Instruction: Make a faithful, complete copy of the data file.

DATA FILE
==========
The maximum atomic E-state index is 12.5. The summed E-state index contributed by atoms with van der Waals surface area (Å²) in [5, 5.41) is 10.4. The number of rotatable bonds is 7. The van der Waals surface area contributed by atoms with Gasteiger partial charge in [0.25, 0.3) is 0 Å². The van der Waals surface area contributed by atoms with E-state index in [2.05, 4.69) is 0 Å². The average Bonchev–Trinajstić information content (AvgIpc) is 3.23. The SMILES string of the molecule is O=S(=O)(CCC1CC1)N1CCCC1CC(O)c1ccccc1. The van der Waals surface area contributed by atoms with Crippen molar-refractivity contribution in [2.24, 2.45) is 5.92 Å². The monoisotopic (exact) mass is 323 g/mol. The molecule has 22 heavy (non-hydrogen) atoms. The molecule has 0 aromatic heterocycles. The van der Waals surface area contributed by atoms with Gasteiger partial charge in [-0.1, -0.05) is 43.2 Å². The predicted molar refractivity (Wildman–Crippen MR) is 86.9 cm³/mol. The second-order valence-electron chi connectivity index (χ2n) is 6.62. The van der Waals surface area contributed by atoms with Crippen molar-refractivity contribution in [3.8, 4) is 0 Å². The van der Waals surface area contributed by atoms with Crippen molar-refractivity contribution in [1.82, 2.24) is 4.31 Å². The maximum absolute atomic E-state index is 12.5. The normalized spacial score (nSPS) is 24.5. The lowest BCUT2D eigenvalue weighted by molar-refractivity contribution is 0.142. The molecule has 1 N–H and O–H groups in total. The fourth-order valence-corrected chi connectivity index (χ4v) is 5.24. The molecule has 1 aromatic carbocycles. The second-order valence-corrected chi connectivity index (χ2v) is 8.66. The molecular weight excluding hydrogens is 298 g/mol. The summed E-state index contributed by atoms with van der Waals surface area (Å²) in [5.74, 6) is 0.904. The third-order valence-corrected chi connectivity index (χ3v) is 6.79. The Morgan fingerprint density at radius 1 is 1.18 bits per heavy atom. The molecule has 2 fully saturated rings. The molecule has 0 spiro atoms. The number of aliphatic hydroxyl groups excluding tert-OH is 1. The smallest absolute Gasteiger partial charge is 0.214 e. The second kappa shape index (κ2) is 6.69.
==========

The maximum atomic E-state index is 12.5. The summed E-state index contributed by atoms with van der Waals surface area (Å²) in [5, 5.41) is 10.4. The number of rotatable bonds is 7. The van der Waals surface area contributed by atoms with Gasteiger partial charge in [0.25, 0.3) is 0 Å². The van der Waals surface area contributed by atoms with E-state index in [2.05, 4.69) is 0 Å². The average Bonchev–Trinajstić information content (AvgIpc) is 3.23. The SMILES string of the molecule is O=S(=O)(CCC1CC1)N1CCCC1CC(O)c1ccccc1. The van der Waals surface area contributed by atoms with Crippen molar-refractivity contribution in [2.24, 2.45) is 5.92 Å². The monoisotopic (exact) mass is 323 g/mol. The molecule has 22 heavy (non-hydrogen) atoms. The molecule has 0 aromatic heterocycles. The van der Waals surface area contributed by atoms with Gasteiger partial charge in [-0.1, -0.05) is 43.2 Å². The predicted molar refractivity (Wildman–Crippen MR) is 86.9 cm³/mol. The second-order valence-electron chi connectivity index (χ2n) is 6.62. The van der Waals surface area contributed by atoms with Crippen molar-refractivity contribution in [3.8, 4) is 0 Å². The van der Waals surface area contributed by atoms with Crippen molar-refractivity contribution in [1.82, 2.24) is 4.31 Å². The maximum absolute atomic E-state index is 12.5. The normalized spacial score (nSPS) is 24.5. The lowest BCUT2D eigenvalue weighted by molar-refractivity contribution is 0.142. The molecule has 1 N–H and O–H groups in total. The fourth-order valence-corrected chi connectivity index (χ4v) is 5.24. The molecule has 1 aromatic carbocycles. The second-order valence-corrected chi connectivity index (χ2v) is 8.66. The molecular weight excluding hydrogens is 298 g/mol. The summed E-state index contributed by atoms with van der Waals surface area (Å²) in [5.74, 6) is 0.904. The third-order valence-corrected chi connectivity index (χ3v) is 6.79. The Morgan fingerprint density at radius 1 is 1.18 bits per heavy atom. The molecule has 2 fully saturated rings. The molecule has 0 spiro atoms. The number of aliphatic hydroxyl groups excluding tert-OH is 1. The smallest absolute Gasteiger partial charge is 0.214 e. The second kappa shape index (κ2) is 6.69.